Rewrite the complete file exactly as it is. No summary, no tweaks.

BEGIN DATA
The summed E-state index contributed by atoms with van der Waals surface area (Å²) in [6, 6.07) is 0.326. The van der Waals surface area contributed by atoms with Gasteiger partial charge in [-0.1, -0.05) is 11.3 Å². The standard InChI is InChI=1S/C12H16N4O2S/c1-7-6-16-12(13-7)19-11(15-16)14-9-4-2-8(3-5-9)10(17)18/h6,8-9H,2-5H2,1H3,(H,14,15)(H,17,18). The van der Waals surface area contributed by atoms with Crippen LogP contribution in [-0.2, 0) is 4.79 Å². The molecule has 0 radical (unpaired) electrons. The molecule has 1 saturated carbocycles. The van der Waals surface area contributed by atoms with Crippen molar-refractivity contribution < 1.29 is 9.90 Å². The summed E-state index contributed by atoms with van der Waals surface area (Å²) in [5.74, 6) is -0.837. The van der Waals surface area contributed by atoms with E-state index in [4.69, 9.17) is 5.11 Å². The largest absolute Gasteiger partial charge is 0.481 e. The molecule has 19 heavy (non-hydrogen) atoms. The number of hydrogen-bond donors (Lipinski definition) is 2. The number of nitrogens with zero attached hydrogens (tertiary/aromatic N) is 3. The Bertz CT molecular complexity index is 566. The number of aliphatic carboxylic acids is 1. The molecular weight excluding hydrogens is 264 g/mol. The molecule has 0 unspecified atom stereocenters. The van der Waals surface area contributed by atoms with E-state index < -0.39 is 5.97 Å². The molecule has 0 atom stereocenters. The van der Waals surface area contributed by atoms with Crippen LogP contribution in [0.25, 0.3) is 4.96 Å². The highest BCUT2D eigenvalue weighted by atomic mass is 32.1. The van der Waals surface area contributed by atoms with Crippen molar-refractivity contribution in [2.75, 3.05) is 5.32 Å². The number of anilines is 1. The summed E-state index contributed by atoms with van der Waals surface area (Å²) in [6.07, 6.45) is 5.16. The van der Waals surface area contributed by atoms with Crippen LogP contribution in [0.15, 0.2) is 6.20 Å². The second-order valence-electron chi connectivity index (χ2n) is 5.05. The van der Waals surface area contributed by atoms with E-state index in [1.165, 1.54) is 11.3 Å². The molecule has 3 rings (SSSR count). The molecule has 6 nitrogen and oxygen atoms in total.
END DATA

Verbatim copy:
The summed E-state index contributed by atoms with van der Waals surface area (Å²) in [6, 6.07) is 0.326. The van der Waals surface area contributed by atoms with Gasteiger partial charge in [-0.1, -0.05) is 11.3 Å². The standard InChI is InChI=1S/C12H16N4O2S/c1-7-6-16-12(13-7)19-11(15-16)14-9-4-2-8(3-5-9)10(17)18/h6,8-9H,2-5H2,1H3,(H,14,15)(H,17,18). The van der Waals surface area contributed by atoms with Crippen LogP contribution in [-0.2, 0) is 4.79 Å². The molecule has 0 radical (unpaired) electrons. The molecule has 1 saturated carbocycles. The van der Waals surface area contributed by atoms with Crippen molar-refractivity contribution < 1.29 is 9.90 Å². The summed E-state index contributed by atoms with van der Waals surface area (Å²) in [5.74, 6) is -0.837. The van der Waals surface area contributed by atoms with E-state index in [4.69, 9.17) is 5.11 Å². The largest absolute Gasteiger partial charge is 0.481 e. The molecule has 19 heavy (non-hydrogen) atoms. The number of hydrogen-bond donors (Lipinski definition) is 2. The number of nitrogens with zero attached hydrogens (tertiary/aromatic N) is 3. The Bertz CT molecular complexity index is 566. The number of aliphatic carboxylic acids is 1. The molecular weight excluding hydrogens is 264 g/mol. The molecule has 0 unspecified atom stereocenters. The van der Waals surface area contributed by atoms with E-state index < -0.39 is 5.97 Å². The molecule has 0 atom stereocenters. The van der Waals surface area contributed by atoms with Crippen LogP contribution in [0.25, 0.3) is 4.96 Å². The highest BCUT2D eigenvalue weighted by atomic mass is 32.1. The van der Waals surface area contributed by atoms with Crippen molar-refractivity contribution in [2.75, 3.05) is 5.32 Å². The number of anilines is 1. The summed E-state index contributed by atoms with van der Waals surface area (Å²) in [6.07, 6.45) is 5.16. The van der Waals surface area contributed by atoms with Crippen LogP contribution in [0.15, 0.2) is 6.20 Å². The second-order valence-electron chi connectivity index (χ2n) is 5.05. The van der Waals surface area contributed by atoms with E-state index in [1.165, 1.54) is 11.3 Å². The molecule has 3 rings (SSSR count). The molecule has 6 nitrogen and oxygen atoms in total.